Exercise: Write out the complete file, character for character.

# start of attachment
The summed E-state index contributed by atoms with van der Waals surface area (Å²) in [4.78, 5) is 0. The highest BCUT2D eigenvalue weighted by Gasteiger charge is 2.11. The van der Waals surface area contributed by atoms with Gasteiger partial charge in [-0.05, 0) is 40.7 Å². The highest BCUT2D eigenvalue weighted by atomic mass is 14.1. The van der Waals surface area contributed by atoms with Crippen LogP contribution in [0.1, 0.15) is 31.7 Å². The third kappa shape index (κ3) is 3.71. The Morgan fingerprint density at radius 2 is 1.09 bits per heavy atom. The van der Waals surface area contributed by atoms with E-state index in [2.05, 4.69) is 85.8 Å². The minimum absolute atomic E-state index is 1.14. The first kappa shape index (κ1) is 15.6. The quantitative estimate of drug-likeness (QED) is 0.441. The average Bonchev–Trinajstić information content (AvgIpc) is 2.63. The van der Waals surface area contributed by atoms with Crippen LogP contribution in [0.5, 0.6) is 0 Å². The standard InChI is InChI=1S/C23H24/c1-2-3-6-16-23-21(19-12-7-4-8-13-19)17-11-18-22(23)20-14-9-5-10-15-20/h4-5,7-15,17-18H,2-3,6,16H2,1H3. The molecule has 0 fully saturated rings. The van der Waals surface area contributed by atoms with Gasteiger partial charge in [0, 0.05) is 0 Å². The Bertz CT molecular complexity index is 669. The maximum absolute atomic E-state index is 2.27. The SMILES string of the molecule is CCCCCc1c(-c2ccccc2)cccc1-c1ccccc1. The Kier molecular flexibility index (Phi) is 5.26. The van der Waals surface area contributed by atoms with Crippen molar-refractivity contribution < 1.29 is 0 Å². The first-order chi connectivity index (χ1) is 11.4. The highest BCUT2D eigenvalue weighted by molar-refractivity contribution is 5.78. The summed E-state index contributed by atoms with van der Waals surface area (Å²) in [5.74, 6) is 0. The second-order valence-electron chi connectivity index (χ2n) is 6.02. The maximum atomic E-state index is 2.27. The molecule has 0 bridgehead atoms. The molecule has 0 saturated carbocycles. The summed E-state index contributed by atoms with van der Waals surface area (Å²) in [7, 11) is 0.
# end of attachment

The summed E-state index contributed by atoms with van der Waals surface area (Å²) in [4.78, 5) is 0. The highest BCUT2D eigenvalue weighted by Gasteiger charge is 2.11. The van der Waals surface area contributed by atoms with Gasteiger partial charge in [-0.05, 0) is 40.7 Å². The highest BCUT2D eigenvalue weighted by atomic mass is 14.1. The van der Waals surface area contributed by atoms with Crippen LogP contribution in [0.1, 0.15) is 31.7 Å². The third kappa shape index (κ3) is 3.71. The Morgan fingerprint density at radius 2 is 1.09 bits per heavy atom. The van der Waals surface area contributed by atoms with E-state index in [2.05, 4.69) is 85.8 Å². The minimum absolute atomic E-state index is 1.14. The first kappa shape index (κ1) is 15.6. The quantitative estimate of drug-likeness (QED) is 0.441. The average Bonchev–Trinajstić information content (AvgIpc) is 2.63. The van der Waals surface area contributed by atoms with Crippen LogP contribution in [0.5, 0.6) is 0 Å². The standard InChI is InChI=1S/C23H24/c1-2-3-6-16-23-21(19-12-7-4-8-13-19)17-11-18-22(23)20-14-9-5-10-15-20/h4-5,7-15,17-18H,2-3,6,16H2,1H3. The molecule has 0 fully saturated rings. The van der Waals surface area contributed by atoms with Gasteiger partial charge in [0, 0.05) is 0 Å². The Bertz CT molecular complexity index is 669. The maximum absolute atomic E-state index is 2.27. The SMILES string of the molecule is CCCCCc1c(-c2ccccc2)cccc1-c1ccccc1. The Kier molecular flexibility index (Phi) is 5.26. The van der Waals surface area contributed by atoms with Crippen molar-refractivity contribution < 1.29 is 0 Å². The first-order chi connectivity index (χ1) is 11.4. The highest BCUT2D eigenvalue weighted by molar-refractivity contribution is 5.78. The summed E-state index contributed by atoms with van der Waals surface area (Å²) in [5.74, 6) is 0. The second-order valence-electron chi connectivity index (χ2n) is 6.02. The maximum atomic E-state index is 2.27. The molecule has 0 bridgehead atoms. The molecule has 0 saturated carbocycles. The summed E-state index contributed by atoms with van der Waals surface area (Å²) in [7, 11) is 0.